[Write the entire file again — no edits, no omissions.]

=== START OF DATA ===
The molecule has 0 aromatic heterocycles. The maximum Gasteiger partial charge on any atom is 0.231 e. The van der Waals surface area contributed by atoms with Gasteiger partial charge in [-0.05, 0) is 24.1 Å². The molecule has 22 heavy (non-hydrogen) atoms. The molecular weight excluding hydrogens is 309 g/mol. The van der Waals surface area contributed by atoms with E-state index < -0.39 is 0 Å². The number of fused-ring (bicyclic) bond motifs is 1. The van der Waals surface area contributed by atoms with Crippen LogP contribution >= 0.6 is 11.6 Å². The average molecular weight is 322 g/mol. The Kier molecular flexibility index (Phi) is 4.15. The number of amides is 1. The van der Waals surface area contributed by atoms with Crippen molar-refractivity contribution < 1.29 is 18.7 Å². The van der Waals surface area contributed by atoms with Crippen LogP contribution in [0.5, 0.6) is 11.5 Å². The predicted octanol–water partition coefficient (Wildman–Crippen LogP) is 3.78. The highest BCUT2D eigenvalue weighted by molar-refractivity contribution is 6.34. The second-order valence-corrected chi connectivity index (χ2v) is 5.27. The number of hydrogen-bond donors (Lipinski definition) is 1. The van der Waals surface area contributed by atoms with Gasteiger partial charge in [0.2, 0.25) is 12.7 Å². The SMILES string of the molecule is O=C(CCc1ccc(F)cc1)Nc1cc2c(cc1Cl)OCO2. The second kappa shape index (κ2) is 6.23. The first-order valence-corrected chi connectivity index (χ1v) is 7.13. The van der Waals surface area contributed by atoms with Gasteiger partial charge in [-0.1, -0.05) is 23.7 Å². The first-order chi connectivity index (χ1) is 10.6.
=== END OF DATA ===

The molecule has 0 aromatic heterocycles. The maximum Gasteiger partial charge on any atom is 0.231 e. The van der Waals surface area contributed by atoms with Gasteiger partial charge in [-0.05, 0) is 24.1 Å². The molecule has 22 heavy (non-hydrogen) atoms. The molecular weight excluding hydrogens is 309 g/mol. The van der Waals surface area contributed by atoms with E-state index < -0.39 is 0 Å². The number of fused-ring (bicyclic) bond motifs is 1. The van der Waals surface area contributed by atoms with Crippen LogP contribution >= 0.6 is 11.6 Å². The average molecular weight is 322 g/mol. The Kier molecular flexibility index (Phi) is 4.15. The number of amides is 1. The van der Waals surface area contributed by atoms with Crippen molar-refractivity contribution < 1.29 is 18.7 Å². The van der Waals surface area contributed by atoms with Crippen LogP contribution in [0.5, 0.6) is 11.5 Å². The predicted octanol–water partition coefficient (Wildman–Crippen LogP) is 3.78. The highest BCUT2D eigenvalue weighted by molar-refractivity contribution is 6.34. The second-order valence-corrected chi connectivity index (χ2v) is 5.27. The number of hydrogen-bond donors (Lipinski definition) is 1. The van der Waals surface area contributed by atoms with Gasteiger partial charge in [0.2, 0.25) is 12.7 Å². The SMILES string of the molecule is O=C(CCc1ccc(F)cc1)Nc1cc2c(cc1Cl)OCO2. The second kappa shape index (κ2) is 6.23. The first-order valence-corrected chi connectivity index (χ1v) is 7.13. The van der Waals surface area contributed by atoms with Gasteiger partial charge in [-0.1, -0.05) is 23.7 Å². The first-order chi connectivity index (χ1) is 10.6.